Author Note: Make sure you invest in a high-quality water test kit to make sure that you’re getting accurate readings throughout the week. While these creatures are not picky, it’s still best if you keep their core water parameters consistent.
What To Put In Their Tank
These snails are most prevalent in bodies of water that are teeming with life. They’re attracted to food waste and decaying plants. In captivity, they prefer similar living conditions.
The most important thing you’ll need is a layer of a sand substrate. Malaysian trumpet snails are big diggers. They utilize their pointed shells to make their way through fine sand in search of food.
Gravel, pebbles, or any other hard substrate will not facilitate their burrowing behavior. Instead, those materials will harm the shell and cause injury.
Next, add live plants. these trumpet snails will not damage plants. However, they will consume any bits that fall off and decay. Avoid using any fertilization products or plant nutrients. Chemical additives can harm the snails.
As for equipment, sponge filters are a must. These snails are small enough to get sucked up into a standard filtration system. You need sponge filters to ensure that your snails do not suffer that fate.
Author Note: Also, make sure that the outlet of the filter is relatively weak. Malaysian trumpets are not strong enough to fight back against strong currents!
Common Potential Diseases
The biggest health issues that plague Malaysian trumpet snails are parasites. They can host Centrocestus formosanus, which is a parasitic worm. While unlikely to spread to humans, this parasite can affect birds and small animals.
That said, these snails can also host one parasite that will affect humans. They are intermediate hosts to parasitic lungworms that could spread to humans if you’re not careful.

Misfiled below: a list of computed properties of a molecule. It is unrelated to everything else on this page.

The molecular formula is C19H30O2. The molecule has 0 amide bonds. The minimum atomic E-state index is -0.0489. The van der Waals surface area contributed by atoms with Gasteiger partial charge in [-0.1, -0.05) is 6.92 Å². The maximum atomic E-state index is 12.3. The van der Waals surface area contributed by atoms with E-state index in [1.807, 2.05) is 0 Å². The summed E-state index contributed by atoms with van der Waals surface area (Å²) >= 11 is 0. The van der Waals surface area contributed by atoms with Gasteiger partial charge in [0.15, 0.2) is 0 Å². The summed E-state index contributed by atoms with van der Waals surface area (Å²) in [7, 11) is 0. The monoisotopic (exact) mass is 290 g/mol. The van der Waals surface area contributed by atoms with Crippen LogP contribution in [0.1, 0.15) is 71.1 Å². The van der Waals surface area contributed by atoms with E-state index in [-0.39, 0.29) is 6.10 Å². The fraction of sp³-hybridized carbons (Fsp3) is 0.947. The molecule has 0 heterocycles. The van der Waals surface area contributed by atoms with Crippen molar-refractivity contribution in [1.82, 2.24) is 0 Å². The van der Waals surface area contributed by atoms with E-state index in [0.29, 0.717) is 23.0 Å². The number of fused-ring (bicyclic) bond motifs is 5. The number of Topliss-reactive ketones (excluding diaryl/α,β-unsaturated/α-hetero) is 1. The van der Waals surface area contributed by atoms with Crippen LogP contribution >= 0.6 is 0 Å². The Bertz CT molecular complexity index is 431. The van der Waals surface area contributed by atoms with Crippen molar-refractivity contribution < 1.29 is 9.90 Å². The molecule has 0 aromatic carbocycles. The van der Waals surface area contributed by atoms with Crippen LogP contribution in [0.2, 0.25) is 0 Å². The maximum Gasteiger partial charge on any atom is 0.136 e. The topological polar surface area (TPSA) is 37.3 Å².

Parasites are hard to treat, so it’s important to quarantine any new additions to your tank. This will allow you to quickly identify health problems without negatively impacting the rest of the life in your main tank. Also, avoid purchasing any snails that look unwell (or come from inexperienced or untrustworthy sellers).
Food & Diet
As mentioned earlier, Malaysian trumpet snails will eat a wide range of foods. These inverts are highly opportunistic and will spend most of the day looking for algae to eat as well as plant detritus and various other snacks.
During the day, they burrow underneath the substrate to eat. Once the lights go out, they may emerge to feed on soft algae that are growing on the glass or decor.
You can supplement their natural diet with things like algae wafers and pellets. However, most aquarists don’t go to that much trouble ensuring they are well-fed. The snails will find food sources and eat any leftover fish flakes that fall to the substrate.
Author Note: If you want to ensure that your snails are getting all the nutrients they need, provide a couple of vegetables or mineral blocks. They need a good source of calcium to ensure that their shells stay strong.
Malaysian trumpet snails are very shy and docile. They’re not going to cause any trouble with tank mates. However, the same can’t be said for hungry fish and predatory inverts (like the assassin snail).
If you want your population to flourish, avoid any aggressive tank mates.
These snails do well with many other snail species. They also have a symbiotic relationship with many shrimp. The shrimp consume the snail’s waste, which reduces the overall bioload on the tank.
Here are some good tank mate options for the Malaysian trumpet snail.
- Nerite Snails
- Mystery Snails
- Ivory Snails
- Freshwater Clams
- Cherry Shrimp
- Bamboo Shrimp
- Vampire Shrimp
- Amano Shrimp
- Ghost Shrimp
- Cory Catfish
Breeding is never an issue with Malaysian trumpet snails. In fact, it’s one of the biggest downsides of this aquatic creature!
Malaysian trumpet snails reproduce quickly and often. Oftentimes, overpopulation will occur if there are too many food sources available. Because of this, you have to be careful to prevent these snails from taking over.
Interestingly enough, these trumpet snails are not hermaphrodites. Males and females will mate to produce offspring. Alternatively, they can reproduce through parthenogenesis, which is when females produce tiny clones without male fertilization.
These snails are livebearers. Females can give birth to as many as 70 snails at once. At birth, they’re about the size of a grain of sand. But, they quickly grow and reach maturity within a matter of months.
While Malaysian trumpet snails might seem like an odd pet choice, they really make a lot of sense! As long as you can keep their population under control, these critters will do a great job of cleaning and maintaining your freshwater aquarium.
If you have questions about keeping this species under control (or anything else), don’t hesitate to reach out. We love connecting with our readers and lending a helping hand whenever we can!